The Bancroft family, which owns a controlling share in Dow Jones, is set to meet to discuss the sale of the business to Rupert Murdoch's New Corp.
The Wall Street Journal is produced in the US, Europe and Asia
Advisers will brief the family on a tentative $5bn (£2.5bn) deal approved by the Dow Jones board last week.
The family - which holds a 64% stake in the Wall Street Journal owner - is then expected to consider the matter for several days before taking a vote.
If it does go ahead, the deal could reshape the US media landscape.
A successful bid would bring Dow Jones publications into the same stable as News Corp's New York Post in the US, and The Sun and The Times in the UK.
However, unions and journalists have voiced concern that the proposed takeover could lead to the Wall Street Journal losing its independence.
Last week, the company's German director Dieter von Holtzbrinck quit the Dow Jones' board saying he was "very worried" about the impact of the bid on the Wall Street Journal and its editorial independence.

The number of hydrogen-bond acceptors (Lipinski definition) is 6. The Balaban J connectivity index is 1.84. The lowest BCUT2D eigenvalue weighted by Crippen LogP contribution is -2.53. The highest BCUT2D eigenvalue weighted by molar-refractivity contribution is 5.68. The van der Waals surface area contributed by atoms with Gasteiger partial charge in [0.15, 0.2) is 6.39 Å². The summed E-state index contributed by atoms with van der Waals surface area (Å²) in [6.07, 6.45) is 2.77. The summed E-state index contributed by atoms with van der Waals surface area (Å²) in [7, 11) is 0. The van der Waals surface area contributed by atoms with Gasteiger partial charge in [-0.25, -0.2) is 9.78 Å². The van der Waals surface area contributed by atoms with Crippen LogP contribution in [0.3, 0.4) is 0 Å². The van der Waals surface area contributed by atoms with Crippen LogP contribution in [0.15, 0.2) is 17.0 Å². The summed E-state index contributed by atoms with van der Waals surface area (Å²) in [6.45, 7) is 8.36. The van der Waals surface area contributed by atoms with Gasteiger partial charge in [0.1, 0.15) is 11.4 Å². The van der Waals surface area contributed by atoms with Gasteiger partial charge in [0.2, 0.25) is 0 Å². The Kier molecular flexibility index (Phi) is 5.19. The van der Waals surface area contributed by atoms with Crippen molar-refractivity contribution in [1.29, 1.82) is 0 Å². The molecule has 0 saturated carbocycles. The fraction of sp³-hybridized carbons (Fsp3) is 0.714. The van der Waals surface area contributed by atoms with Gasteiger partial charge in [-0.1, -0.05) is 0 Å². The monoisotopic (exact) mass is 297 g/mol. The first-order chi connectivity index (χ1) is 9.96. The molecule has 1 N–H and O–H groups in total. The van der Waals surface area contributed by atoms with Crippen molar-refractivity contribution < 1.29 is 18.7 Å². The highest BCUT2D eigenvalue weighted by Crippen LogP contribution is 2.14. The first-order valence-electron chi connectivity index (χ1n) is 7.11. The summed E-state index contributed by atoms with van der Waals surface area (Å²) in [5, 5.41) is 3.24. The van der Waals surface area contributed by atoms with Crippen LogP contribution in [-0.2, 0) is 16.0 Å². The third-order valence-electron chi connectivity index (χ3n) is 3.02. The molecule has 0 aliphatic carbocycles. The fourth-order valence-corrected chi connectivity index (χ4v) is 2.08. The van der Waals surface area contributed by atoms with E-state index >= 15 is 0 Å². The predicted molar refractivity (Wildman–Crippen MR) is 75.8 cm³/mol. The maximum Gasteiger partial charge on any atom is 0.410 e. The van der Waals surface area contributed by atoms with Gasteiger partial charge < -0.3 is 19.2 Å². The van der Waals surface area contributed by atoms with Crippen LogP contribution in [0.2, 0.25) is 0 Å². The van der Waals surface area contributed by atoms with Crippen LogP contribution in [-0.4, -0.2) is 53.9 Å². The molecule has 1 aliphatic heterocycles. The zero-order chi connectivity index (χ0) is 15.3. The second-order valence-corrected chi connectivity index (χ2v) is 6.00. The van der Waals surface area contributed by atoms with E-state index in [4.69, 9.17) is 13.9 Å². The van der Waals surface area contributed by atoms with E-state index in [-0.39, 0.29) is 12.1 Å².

In an effort to dispel fears that Mr Murdoch may interfere in the running of the paper, the media giant has already promised to establish "an independent, autonomous editorial board" for the newspaper if his bid for Dow Jones is accepted.
The offer represents a 65% premium on Dow Jones' share price at the time the deal was announced.
Several Bancroft family members have been looking for alternatives to Rupert Murdoch's News Corporation, and have courted other potential investors.
But no-one has come forward with an offer that trumps News Corp's $60-a-share price.